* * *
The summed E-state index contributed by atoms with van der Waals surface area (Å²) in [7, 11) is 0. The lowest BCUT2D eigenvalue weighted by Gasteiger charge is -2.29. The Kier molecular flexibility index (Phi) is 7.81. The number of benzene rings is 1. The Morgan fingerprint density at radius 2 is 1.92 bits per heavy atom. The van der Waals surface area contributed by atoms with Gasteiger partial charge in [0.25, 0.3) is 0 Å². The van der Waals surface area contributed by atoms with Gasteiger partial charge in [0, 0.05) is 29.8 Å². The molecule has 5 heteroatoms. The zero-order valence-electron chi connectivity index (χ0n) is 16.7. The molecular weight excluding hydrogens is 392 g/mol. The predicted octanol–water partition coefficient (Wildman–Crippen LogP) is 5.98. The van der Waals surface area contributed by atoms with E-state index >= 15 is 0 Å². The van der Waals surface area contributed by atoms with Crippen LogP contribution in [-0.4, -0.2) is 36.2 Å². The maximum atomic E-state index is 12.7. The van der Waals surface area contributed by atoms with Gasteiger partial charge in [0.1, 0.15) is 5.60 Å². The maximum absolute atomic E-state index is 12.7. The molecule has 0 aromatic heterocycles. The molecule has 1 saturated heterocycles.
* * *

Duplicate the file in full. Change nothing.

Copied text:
The summed E-state index contributed by atoms with van der Waals surface area (Å²) in [7, 11) is 0. The lowest BCUT2D eigenvalue weighted by Gasteiger charge is -2.29. The Kier molecular flexibility index (Phi) is 7.81. The number of benzene rings is 1. The Morgan fingerprint density at radius 2 is 1.92 bits per heavy atom. The van der Waals surface area contributed by atoms with Gasteiger partial charge in [0.25, 0.3) is 0 Å². The van der Waals surface area contributed by atoms with Gasteiger partial charge in [0, 0.05) is 29.8 Å². The molecule has 5 heteroatoms. The zero-order valence-electron chi connectivity index (χ0n) is 16.7. The molecular weight excluding hydrogens is 392 g/mol. The predicted octanol–water partition coefficient (Wildman–Crippen LogP) is 5.98. The van der Waals surface area contributed by atoms with E-state index >= 15 is 0 Å². The van der Waals surface area contributed by atoms with Crippen LogP contribution in [-0.4, -0.2) is 36.2 Å². The maximum atomic E-state index is 12.7. The van der Waals surface area contributed by atoms with Gasteiger partial charge in [0.1, 0.15) is 5.60 Å². The maximum absolute atomic E-state index is 12.7. The molecule has 0 aromatic heterocycles. The molecule has 1 saturated heterocycles.